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Marshawn Lynch led the NFL in carries last season.
Including the playoffs, RB Marshawn Lynch led the NFL
with 366 carries last season!
(Ric Tapia/Icon SMI)

Effect of Running Back Carries
on Future Production

Fantasy football draft strategy

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Updated: July 14, 2014
Original Release: July 3, 2004


Marshawn Lynch had another big year last season, but a consequence of that season was his large number of carries (rushing attempts). He finished the year as one of the NFL leaders in that category with 301 rushing attempts. And when you consider the deep playoff run by Seattle on route to their Super Bowl victory last season, Lynch piling on even more rushing attempts on top of an already concerning number (Lynch had 65 playoff carries). Could that spell trouble in 2014? Read on! (See what the Docs recommend in their 2014 Fantasy Football Player Rankings)

In fantasy football, it's often difficult to predict which fantasy players will have a significant drop-off in production from one year to the next. This can yield devastating consequences for your team during your fantasy football draft, as you pay a premium price for a player just to have them crush your team with a very substandard season that did not warrant their high draft status. In this article, we will analyze yet another factor that can contribute to a disappointing fantasy season: The effect of Running Back Carries ( Running Back Attempts ).

Running backs are one of the crucial positions in most fantasy football leagues. While running backs can provide a consistently high source of fantasy points week in and week out and are in high demand on fantasy draft day, they are also prone to suffering a significant decrease in production after carrying the ball too many times in the preceding season. A running back's body is a machine, and, like all machines, they can only perform their function so many times before they must be replaced by a newer version (or sent in for repair). With that in mind, there are two measures (absolute and relative) to evaluate the wear and tear of running backs:

1. The absolute measure of the number of carries (attempts) a running back has had in the previous season (Table 1).
2. The relative measure in the increase in the number of carries from season to season (Table 2).

Both of these measures are indicators for a potential drop-off in production from one season to the next, and we have compiled two tables to help illustrate these points. Table 1 lists every NFL player that has experienced a workload of 370 carries or more in a season (through 2011) followed by their performance in the subsequent season.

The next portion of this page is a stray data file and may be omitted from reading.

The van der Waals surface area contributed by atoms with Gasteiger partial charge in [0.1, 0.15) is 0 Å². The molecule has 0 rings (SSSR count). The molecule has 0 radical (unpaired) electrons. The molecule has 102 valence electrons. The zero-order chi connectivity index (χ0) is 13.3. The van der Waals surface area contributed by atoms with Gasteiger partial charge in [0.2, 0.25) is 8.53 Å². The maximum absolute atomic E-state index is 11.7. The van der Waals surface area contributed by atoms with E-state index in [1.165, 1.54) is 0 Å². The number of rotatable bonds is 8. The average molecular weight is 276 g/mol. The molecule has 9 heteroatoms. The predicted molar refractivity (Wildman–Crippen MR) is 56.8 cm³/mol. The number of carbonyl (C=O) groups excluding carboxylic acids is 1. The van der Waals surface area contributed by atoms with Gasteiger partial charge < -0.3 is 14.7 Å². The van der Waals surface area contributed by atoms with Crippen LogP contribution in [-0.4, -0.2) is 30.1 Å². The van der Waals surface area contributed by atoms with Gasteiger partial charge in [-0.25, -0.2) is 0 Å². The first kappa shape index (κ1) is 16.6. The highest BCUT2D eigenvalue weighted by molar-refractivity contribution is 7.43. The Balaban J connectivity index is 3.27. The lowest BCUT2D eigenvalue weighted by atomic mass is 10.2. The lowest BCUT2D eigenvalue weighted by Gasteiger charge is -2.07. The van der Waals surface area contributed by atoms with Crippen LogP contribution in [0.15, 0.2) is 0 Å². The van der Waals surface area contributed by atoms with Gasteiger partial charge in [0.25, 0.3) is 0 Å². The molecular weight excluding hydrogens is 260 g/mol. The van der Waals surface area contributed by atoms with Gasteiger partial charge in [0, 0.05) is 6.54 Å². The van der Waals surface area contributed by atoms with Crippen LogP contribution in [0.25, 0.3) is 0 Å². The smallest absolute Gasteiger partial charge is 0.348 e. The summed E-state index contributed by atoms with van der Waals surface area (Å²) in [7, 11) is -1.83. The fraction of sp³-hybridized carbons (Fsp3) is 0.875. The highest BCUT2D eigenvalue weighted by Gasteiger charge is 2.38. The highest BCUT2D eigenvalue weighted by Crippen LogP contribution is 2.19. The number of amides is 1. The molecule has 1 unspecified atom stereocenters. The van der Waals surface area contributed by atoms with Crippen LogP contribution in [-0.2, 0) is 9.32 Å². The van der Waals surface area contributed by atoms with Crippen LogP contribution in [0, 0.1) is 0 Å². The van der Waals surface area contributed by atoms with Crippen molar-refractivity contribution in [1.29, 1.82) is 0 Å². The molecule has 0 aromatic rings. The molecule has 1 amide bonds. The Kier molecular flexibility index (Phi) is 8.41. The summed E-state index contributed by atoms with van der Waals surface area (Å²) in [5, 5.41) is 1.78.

Table 1, History of NFL Running Backs with 370 or more Carries in a Season


NFL Running Back
Player Carries Year Team Rush Yards Rec. Yards Total TD Comment
  Larry Johnson
416 2006 KC
1789
410
19
  Never was the same again.
 
158 2007 KC
559
186
4
 
 
 
 
 
 
 
 
 
  Jamal Anderson
410 1998 ATL
1846
319
16
  Tore ACL in next season.
 
19 1999 ATL
59
34
0
 
 
 
 
 
 
 
 
 
  James Wilder
407 1984 TAM
1544
685
13
  Huge drop-off started in 1986.
 
365 1985 TAM
1300
341
10
 
 
 
 
 
 
 
 
 
  Eric Dickerson
406 1986 LA
1821
205
11
  Even E.D. couldn't handle 400+.
 
283 1987 LA-IND
1288
171
6
 
 
 
 
 
 
 
 
 
  Eddie George
403 2000 TEN
1509
453
16
  Never returned to > 3.4 ypc.
 
315 2001 TEN
939
279
5
 
 
 
 
 
 
 
 
 
  Gerald Riggs
397 1985 ATL
1719
267
10
  On downslope for rest of career.
 
343 1985 ATL
1327
136
9
 
 
 
 
 
 
 
 
 
  Ricky Williams
392 2003 MIA
1372
351
10
  Downslope started in 2002.
 
168 2004 MIA
743
93
6
 
 
 
 
 
 
 
 
 
  Terrell Davis
392 1998 DEN
2008
217
23
  Tore ACL in next season.
 
67 1999 DEN
211
26
2
 
 
 
 
 
 
 
 
 
  Barry Foster
390 1992 PIT
1690
344
11
  Effectively ended his career.
 
177 1993 PIT
711
217
9
 
 
 
 
 
 
 
 
 
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  Eric Dickerson
390 1983 LA
1808
404
20
  Rookie season. Low mileage.
 
379 1984 LA
2105
139
14
 
 
 
 
 
 
 
 
 
  Eric Dickerson
388 1988 IND
1659
377
15
  Dickerson is tough as nails.
 
314 1989 IND
1311
211
8
 
 
 
 
 
 
 
 
 
  Jamal Lewis
387 2003 BAL
2066
205
14
  Classic breakdown.
 
235 2004 BAL
1006
116
7
 
 
 
 
 
 
 
 
 
  Edgerrin James
387 2000 IND
1709
594
18
  Tore ACL in next season.
 
151 2001 IND
662
193
3
 
 
 
 
 
 
 
 
 
  Rashard Mendenhall
385* 2010 PIT
1273
167
13
  Workload caught up with him.
 
228 2011 PIT
928
154
9
  Tore ACL in week 17.
 
 
 
 
 
 
 
 
  Ricky Williams
383 2002 MIA
1853
363
17
  Took seven years to recover.
 
392 2003 MIA
1372
351
10